There was a time when central bankers could show up at the annual shindig in the Rockies organised by the Federal Reserve Bank of Kansas and think they had it cracked. Back before 2007, the mood at the annual Jackson Hole symposium was assured, even smug.
No longer. These days, central bankers are full of doubt. They wonder why the response to the colossal stimulus provided in response to the Great Recession has been tepid. They wonder why the old relationships between growth, unemployment and wages have broken down. And they wonder what will happen when they finally abandon the zero-interest-rate regime now in force for more than half a decade.
As Stephen Lewis, economist at broker ADM, puts it: “Only when central banks embark on their normalisation process will the truth be revealed. For all we know, they may have been applying cosmetics to the mummified remains of their economies.”
For some time, the markets have seen the Bank of England as the major central bank likely to start the normalisation process first. Last week’s news that two members of Threadneedle Street’s monetary policy committee – Martin Weale and Ian McCafferty – voted for a quarter-point interest rate rise did nothing to dampen speculation that the Bank was getting close to dipping its toe in the water.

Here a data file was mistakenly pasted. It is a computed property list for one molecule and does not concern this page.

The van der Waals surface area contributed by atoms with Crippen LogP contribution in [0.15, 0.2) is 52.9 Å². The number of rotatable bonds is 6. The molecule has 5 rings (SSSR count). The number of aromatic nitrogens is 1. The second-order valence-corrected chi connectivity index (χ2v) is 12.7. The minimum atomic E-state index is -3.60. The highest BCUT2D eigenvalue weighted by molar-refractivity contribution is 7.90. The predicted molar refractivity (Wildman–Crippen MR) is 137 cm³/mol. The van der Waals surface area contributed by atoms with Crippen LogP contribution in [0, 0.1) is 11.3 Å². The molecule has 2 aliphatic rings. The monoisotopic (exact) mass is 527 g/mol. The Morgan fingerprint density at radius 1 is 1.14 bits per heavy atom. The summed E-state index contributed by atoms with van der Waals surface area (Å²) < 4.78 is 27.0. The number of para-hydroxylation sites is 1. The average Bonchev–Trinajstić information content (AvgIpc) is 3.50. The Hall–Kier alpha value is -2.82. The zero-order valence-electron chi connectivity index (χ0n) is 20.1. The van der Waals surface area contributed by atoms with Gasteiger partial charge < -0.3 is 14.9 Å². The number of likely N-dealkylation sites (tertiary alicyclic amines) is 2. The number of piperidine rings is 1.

Mark Carney, the governor, seemed to be steering markets in that direction when he said that rates might rise even before wage growth outstripped inflation. Surely that was a signal that higher borrowing costs might be in place before the end of the year?
Well, not quite. Carney’s comments need to be seen in the context of Bank forecasts which show that wages will not start to rise more quickly than prices until the second quarter of 2015. Since most City firms currently expect a rate rise either in the final three months of 2014 or the first three months of 2015, Carney’s remarks should hardly have come as a surprise.
via The Guardian